Each week, the Scroll will be highlighting upcoming exhibits, performances, and cultural events around the country.
The National Museum of American Jewish History’s latest exhibit, Sifting Through Ashes, uses contemporary art to connect new audiences to the horrors of the Holocaust. The exhibit features vivid, large-scale oil paintings by landscape painter and photographer Bruce Gendelman, inspired his visit to Auschwitz and Holocaust sites in Ukraine and based on photographs he took there. (On view through Jan. 7, 2018; adult admission $15.)
This is your last week to view Beautiful Minds at the Memphis Jewish Community Center’s Shainberg Art Gallery. This exhibit showcases the work of individuals with special needs following a six-week art course over the summer. (On view through Oct. 27; free to the public.)
All Are Welcome: Jewish Art Through the Eyes of Refugees, on view at the Sherwin Miller Museum of Jewish Art in Tulsa, OK, features works from refugee artists along with art that features refugee imagery. According to executive director Drew Diamond, “Our exhibit represents a view of the extensive history of the Jewish people both as refugees themselves and as champions of all refugees.” (On view through Fall 2017; adult admission $6.50.)
On view at Miami’s Alper JCC is an exhibit by Israeli-born, California-based artists Neta Levi, whose colorful paintings often incorporate fabrics and are inspired by her childhood memories. Neta Levi: Journey is based on her family’s personal journey, and visitors are invited to see their own memories in her works. (Opening reception Oct. 26 at 6.30 p.m.; runs through Nov. 19, 2017. Free to the public.)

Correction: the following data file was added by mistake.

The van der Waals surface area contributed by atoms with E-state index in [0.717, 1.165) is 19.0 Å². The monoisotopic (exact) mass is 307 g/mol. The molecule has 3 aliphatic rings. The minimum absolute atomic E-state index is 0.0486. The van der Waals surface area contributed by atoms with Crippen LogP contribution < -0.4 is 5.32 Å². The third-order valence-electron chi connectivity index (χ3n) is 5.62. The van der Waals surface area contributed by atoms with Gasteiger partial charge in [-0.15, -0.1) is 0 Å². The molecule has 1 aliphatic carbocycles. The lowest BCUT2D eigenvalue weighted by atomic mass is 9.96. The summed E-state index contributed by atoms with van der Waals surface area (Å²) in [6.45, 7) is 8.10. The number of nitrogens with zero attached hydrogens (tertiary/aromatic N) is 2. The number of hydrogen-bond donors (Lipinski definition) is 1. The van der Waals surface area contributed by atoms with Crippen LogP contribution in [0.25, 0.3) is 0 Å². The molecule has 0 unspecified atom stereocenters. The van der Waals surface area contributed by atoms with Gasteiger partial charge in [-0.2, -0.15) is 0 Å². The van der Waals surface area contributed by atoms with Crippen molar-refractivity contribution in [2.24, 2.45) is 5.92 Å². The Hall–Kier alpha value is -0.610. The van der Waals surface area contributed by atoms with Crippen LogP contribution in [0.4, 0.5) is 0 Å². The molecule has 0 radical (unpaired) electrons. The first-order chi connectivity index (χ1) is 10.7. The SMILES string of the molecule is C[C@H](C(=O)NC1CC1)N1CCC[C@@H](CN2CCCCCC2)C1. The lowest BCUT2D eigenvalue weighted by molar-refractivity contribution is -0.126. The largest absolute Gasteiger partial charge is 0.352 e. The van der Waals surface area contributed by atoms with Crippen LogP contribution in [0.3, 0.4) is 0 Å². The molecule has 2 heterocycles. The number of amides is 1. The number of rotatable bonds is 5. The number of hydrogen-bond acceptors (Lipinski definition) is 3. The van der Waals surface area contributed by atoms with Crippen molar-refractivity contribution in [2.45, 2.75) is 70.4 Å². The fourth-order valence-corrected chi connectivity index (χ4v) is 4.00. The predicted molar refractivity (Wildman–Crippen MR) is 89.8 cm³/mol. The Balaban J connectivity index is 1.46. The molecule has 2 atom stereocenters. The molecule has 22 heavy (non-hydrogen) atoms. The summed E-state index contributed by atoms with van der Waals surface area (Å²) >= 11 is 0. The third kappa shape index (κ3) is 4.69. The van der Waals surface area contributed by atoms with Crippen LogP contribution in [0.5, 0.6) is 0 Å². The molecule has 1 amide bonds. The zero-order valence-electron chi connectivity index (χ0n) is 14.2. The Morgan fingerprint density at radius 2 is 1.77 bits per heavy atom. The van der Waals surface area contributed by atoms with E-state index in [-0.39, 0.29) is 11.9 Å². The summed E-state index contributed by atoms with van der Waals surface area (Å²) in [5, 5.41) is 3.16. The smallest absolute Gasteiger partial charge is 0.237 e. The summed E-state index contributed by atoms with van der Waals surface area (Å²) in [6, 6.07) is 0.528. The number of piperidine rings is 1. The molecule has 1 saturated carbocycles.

As part of Art Basel season in Miami, the Jewish Museum of Florida-FIU is exhibiting Ruth Gruber: Photojournalist. The show more than 60 photographs from the pioneering Jewish photojournalist, including Gruber’s iconic images of Jewish refugees from the ship Exodus 1947, as well as her later photographs. I saw this show at the International Center of Photography in New York (they organized the traveling exhibit) and it is extremely powerful. (On view through Jan. 7, 2018; adult admission $6.)
On Oct. 24, The Skirball Cultural Center in L.A. is screening the Mexican silent film El Automóvil Gris (The Grey Automobile, 1919), accompanied by live musical scoring from the world-renowned Mexican band Troker. Get there early and you can check out Another Promised Land: Anita Brenner’s Mexico, on view through Feb. 2018. (general admission $25.)
Chocolate has been part of Jewish life for hundred of years—from the Sephardic Jews who introduced chocolate to France to the founding of Elite Chocolates in Israel in the 1930s by Russian emigre Eliyahu Fromenchenko. On Jews and Chocolate, on view at the Herbert and Eileen Bernard Museum of Judaica at Temple Emanu-el in New York City, offers a tour through the intersections of Jews and chocolate throughout history. (Opening reception Oct. 20 at 6 p.m; on view through Feb. 25, 2018; free to the public.)
Is there an event or exhibit in your area we should know about? Email [email protected] with the details and a link.
Alexandra Pucciarelli is an editorial intern at Tablet.